The Digital Era of Aviation: Big Data and Optimizing Operations & Turnaround Times
Over the past few years, we’ve seen big data and disruptive technologies grow by leaps and bounds to become commonplace. From ride-sharing services to smart homes, these technologies have redefined operations across various industries, led to the establishment of new sectors, and created new benchmarks for performance management.
The application of big data and artificial intelligence (AI) to the aviation sector is pretty new. The good news is that this trend is only going to grow across the aviation sector as more airline companies explore big data, connectivity, cloud storage, and other tech-based solutions to maximize their efficiencies.
Here’s why digitalization is here to stay.
The private aviation industry has seen substantial growth after the 2008 global economic crisis. Despite the COVID-19 pandemic, 2020 has been another remarkable year for this sector with new synergies and acquisitions taking place at a global level—all thanks to digitalization.
By scaling its operations and introducing company-wide digitalization plans, Visajet became the first charter operation in the world to acquire the Global 7500.
In the wake of the pandemic, private terminals are introducing new health and safety regulations. This includes procuring state-of-the-art, AI-powered, infrared symptoms’ detectors, such as COVIDCheck. By deploying these testing tools across various terminals, private jet companies can ensure a safe and smooth in-flight experience for all travelers.
Impact of big data on cargo carriers
Data analytics is expected to be one of the most crucial transformation factors for the aviation sector. Efficient data management can improve ground operations, result in faster turnaround times, and lead to better airspace management.
Similarly, with the help of data analytics, systems can communicate faster internally as well as with external service providers. Cargo companies, for example, can issue prompt warnings to notify operation managers when there is a high probability of a particular part failing within a certain timeframe. These kinds of real-time alerts can help procurement teams work faster, reduce downtime, maintain checks, and mitigate flight delays by replacing and fixing malfunctioning parts before they collapse.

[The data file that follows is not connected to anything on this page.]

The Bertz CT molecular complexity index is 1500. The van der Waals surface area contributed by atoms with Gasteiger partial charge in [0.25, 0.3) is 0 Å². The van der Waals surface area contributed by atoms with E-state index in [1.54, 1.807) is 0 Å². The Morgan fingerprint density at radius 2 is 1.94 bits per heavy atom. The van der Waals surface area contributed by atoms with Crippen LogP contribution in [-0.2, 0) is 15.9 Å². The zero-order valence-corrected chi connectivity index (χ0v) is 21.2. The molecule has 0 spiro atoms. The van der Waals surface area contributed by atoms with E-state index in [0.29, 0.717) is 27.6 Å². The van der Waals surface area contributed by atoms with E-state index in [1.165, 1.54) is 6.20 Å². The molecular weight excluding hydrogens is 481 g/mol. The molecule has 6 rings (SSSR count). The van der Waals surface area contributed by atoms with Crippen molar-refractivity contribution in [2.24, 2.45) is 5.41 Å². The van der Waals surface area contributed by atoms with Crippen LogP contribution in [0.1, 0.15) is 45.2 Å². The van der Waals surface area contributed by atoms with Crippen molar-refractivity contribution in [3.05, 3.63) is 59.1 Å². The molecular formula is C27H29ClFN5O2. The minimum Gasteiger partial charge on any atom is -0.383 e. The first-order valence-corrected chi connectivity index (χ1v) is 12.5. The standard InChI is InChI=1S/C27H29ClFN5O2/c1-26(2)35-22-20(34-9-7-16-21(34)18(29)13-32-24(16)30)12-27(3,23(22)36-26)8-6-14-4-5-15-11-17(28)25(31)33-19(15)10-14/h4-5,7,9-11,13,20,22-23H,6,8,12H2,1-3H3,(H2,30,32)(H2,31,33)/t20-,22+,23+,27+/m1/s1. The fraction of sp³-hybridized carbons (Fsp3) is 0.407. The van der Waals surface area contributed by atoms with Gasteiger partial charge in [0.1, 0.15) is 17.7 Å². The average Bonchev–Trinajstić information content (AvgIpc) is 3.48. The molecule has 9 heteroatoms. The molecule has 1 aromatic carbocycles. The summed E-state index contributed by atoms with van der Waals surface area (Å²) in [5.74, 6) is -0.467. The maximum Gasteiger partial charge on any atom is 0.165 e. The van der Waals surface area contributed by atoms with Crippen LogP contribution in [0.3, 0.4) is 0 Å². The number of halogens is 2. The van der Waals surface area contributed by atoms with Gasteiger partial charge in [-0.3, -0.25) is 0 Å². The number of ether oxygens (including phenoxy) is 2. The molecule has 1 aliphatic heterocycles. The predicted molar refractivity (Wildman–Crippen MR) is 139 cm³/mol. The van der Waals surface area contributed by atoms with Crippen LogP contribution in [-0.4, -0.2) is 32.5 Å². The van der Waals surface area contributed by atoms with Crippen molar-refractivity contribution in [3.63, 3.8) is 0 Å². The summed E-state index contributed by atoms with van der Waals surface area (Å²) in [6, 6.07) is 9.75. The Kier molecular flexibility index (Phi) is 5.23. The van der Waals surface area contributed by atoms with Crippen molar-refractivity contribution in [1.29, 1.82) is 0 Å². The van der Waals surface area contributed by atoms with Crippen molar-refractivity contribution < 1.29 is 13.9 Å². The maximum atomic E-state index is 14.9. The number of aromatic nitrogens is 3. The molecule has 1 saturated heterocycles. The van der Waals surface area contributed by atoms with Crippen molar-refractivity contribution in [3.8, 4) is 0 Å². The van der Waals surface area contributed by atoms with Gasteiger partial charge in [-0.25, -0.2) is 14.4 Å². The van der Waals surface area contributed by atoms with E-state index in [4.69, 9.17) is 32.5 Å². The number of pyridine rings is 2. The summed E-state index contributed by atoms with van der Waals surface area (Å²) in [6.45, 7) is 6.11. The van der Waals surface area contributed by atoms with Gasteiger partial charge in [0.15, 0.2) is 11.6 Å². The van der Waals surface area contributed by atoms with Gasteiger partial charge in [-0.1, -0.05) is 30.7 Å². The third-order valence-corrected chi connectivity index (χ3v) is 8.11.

Optimizing efficiencies across commercial airlines
Predictive algorithms will not only be able to anticipate machine wear and tear, but they will also improve efficiencies across the board. As global air traffic increases post-wide-scale global immunization programs, the need for more streamlined commercial air traffic management is crucial for the aviation sector if it hopes to work towards reduced fuel wastage. Big data can be calibrated to design optimal flight paths for all commercial aircraft in the sky at the same time. The information can be modified to adjust destination routes for storms and other disruptions and devise the best alternative routes in real-time.
Currently, the global civil aviation sector accounts for a considerable percentage of carbon dioxide emissions, with commercial airlines being the largest contributors. The biggest reason behind CO2 releases is aircraft that are circling airports while waiting for permission to land. Big data can help civil aviation authorities map out entire flight routes and have the runway ready before an airplane prepares for landing—saving time and fuel, as well as reducing carbon emissions.
As the aviation industry takes the next steps in its digital evolution, I strongly believe that big data can help airline companies improve their efficiencies across the board to make the most of economies of scale. The future of aviation is just getting started.
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